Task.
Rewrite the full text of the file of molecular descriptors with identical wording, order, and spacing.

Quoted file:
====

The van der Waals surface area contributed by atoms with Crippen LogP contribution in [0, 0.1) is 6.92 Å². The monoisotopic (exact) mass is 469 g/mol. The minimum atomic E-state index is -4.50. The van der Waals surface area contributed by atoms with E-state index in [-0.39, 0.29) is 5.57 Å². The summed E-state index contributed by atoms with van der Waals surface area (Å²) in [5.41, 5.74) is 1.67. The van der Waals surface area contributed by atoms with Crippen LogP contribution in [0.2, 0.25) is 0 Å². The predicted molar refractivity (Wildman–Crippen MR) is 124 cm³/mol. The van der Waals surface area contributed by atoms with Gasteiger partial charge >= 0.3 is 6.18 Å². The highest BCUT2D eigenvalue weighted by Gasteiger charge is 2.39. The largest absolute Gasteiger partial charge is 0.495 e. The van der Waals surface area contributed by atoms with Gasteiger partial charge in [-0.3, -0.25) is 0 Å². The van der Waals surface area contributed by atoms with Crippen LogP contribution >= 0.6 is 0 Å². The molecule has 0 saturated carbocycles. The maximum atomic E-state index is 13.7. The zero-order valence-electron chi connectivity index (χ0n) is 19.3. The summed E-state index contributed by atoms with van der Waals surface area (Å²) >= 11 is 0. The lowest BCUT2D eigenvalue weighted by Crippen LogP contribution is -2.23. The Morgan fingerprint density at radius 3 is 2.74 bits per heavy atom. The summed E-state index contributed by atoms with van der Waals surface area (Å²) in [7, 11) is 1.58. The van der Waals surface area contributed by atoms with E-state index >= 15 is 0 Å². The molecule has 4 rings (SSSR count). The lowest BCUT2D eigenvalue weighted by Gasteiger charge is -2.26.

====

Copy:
The van der Waals surface area contributed by atoms with Crippen LogP contribution in [0, 0.1) is 6.92 Å². The monoisotopic (exact) mass is 469 g/mol. The minimum atomic E-state index is -4.50. The van der Waals surface area contributed by atoms with E-state index in [-0.39, 0.29) is 5.57 Å². The summed E-state index contributed by atoms with van der Waals surface area (Å²) in [5.41, 5.74) is 1.67. The van der Waals surface area contributed by atoms with Crippen LogP contribution in [0.2, 0.25) is 0 Å². The predicted molar refractivity (Wildman–Crippen MR) is 124 cm³/mol. The van der Waals surface area contributed by atoms with Gasteiger partial charge >= 0.3 is 6.18 Å². The highest BCUT2D eigenvalue weighted by Gasteiger charge is 2.39. The largest absolute Gasteiger partial charge is 0.495 e. The van der Waals surface area contributed by atoms with Gasteiger partial charge in [-0.3, -0.25) is 0 Å². The van der Waals surface area contributed by atoms with Crippen LogP contribution >= 0.6 is 0 Å². The molecule has 0 saturated carbocycles. The maximum atomic E-state index is 13.7. The zero-order valence-electron chi connectivity index (χ0n) is 19.3. The summed E-state index contributed by atoms with van der Waals surface area (Å²) >= 11 is 0. The lowest BCUT2D eigenvalue weighted by Crippen LogP contribution is -2.23. The Morgan fingerprint density at radius 3 is 2.74 bits per heavy atom. The summed E-state index contributed by atoms with van der Waals surface area (Å²) in [7, 11) is 1.58. The van der Waals surface area contributed by atoms with E-state index >= 15 is 0 Å². The molecule has 4 rings (SSSR count). The lowest BCUT2D eigenvalue weighted by Gasteiger charge is -2.26.